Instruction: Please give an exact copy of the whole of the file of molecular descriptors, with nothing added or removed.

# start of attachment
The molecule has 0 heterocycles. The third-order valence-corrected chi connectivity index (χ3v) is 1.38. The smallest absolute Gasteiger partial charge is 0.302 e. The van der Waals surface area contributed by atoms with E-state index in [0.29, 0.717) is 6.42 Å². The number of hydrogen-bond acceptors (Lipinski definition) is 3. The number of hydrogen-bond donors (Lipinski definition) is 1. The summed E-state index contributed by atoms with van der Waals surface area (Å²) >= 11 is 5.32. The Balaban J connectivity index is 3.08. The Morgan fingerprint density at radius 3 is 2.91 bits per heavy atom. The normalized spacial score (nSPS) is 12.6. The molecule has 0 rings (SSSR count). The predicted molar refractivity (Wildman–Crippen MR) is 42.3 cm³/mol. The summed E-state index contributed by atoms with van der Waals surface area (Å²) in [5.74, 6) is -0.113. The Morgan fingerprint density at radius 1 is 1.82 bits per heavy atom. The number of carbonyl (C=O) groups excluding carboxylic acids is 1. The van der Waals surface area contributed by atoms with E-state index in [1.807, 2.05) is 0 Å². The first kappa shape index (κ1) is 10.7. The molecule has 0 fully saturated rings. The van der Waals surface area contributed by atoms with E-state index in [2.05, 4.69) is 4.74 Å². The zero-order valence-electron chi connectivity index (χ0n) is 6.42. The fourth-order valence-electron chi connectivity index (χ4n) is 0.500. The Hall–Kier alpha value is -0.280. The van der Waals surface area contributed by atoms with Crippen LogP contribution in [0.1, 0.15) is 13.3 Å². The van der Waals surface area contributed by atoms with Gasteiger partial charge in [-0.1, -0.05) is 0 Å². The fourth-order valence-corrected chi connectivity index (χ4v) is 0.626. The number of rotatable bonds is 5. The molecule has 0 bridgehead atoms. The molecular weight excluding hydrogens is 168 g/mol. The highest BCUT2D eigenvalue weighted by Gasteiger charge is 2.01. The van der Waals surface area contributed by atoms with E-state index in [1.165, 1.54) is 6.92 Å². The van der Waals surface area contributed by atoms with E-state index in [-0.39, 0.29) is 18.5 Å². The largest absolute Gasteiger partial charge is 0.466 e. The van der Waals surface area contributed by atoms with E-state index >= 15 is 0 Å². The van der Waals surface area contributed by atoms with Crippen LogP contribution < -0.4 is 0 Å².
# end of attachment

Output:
The molecule has 0 heterocycles. The third-order valence-corrected chi connectivity index (χ3v) is 1.38. The smallest absolute Gasteiger partial charge is 0.302 e. The van der Waals surface area contributed by atoms with E-state index in [0.29, 0.717) is 6.42 Å². The number of hydrogen-bond acceptors (Lipinski definition) is 3. The number of hydrogen-bond donors (Lipinski definition) is 1. The summed E-state index contributed by atoms with van der Waals surface area (Å²) >= 11 is 5.32. The Balaban J connectivity index is 3.08. The Morgan fingerprint density at radius 3 is 2.91 bits per heavy atom. The normalized spacial score (nSPS) is 12.6. The molecule has 0 rings (SSSR count). The predicted molar refractivity (Wildman–Crippen MR) is 42.3 cm³/mol. The summed E-state index contributed by atoms with van der Waals surface area (Å²) in [5.74, 6) is -0.113. The Morgan fingerprint density at radius 1 is 1.82 bits per heavy atom. The number of carbonyl (C=O) groups excluding carboxylic acids is 1. The van der Waals surface area contributed by atoms with E-state index in [1.807, 2.05) is 0 Å². The first kappa shape index (κ1) is 10.7. The molecule has 0 fully saturated rings. The van der Waals surface area contributed by atoms with E-state index in [2.05, 4.69) is 4.74 Å². The zero-order valence-electron chi connectivity index (χ0n) is 6.42. The fourth-order valence-electron chi connectivity index (χ4n) is 0.500. The Hall–Kier alpha value is -0.280. The van der Waals surface area contributed by atoms with Crippen LogP contribution in [0.1, 0.15) is 13.3 Å². The van der Waals surface area contributed by atoms with Gasteiger partial charge in [-0.1, -0.05) is 0 Å². The fourth-order valence-corrected chi connectivity index (χ4v) is 0.626. The number of rotatable bonds is 5. The molecule has 0 bridgehead atoms. The molecular weight excluding hydrogens is 168 g/mol. The highest BCUT2D eigenvalue weighted by Gasteiger charge is 2.01. The van der Waals surface area contributed by atoms with E-state index in [1.165, 1.54) is 6.92 Å². The van der Waals surface area contributed by atoms with E-state index in [-0.39, 0.29) is 18.5 Å². The largest absolute Gasteiger partial charge is 0.466 e. The van der Waals surface area contributed by atoms with E-state index >= 15 is 0 Å². The van der Waals surface area contributed by atoms with Crippen LogP contribution < -0.4 is 0 Å².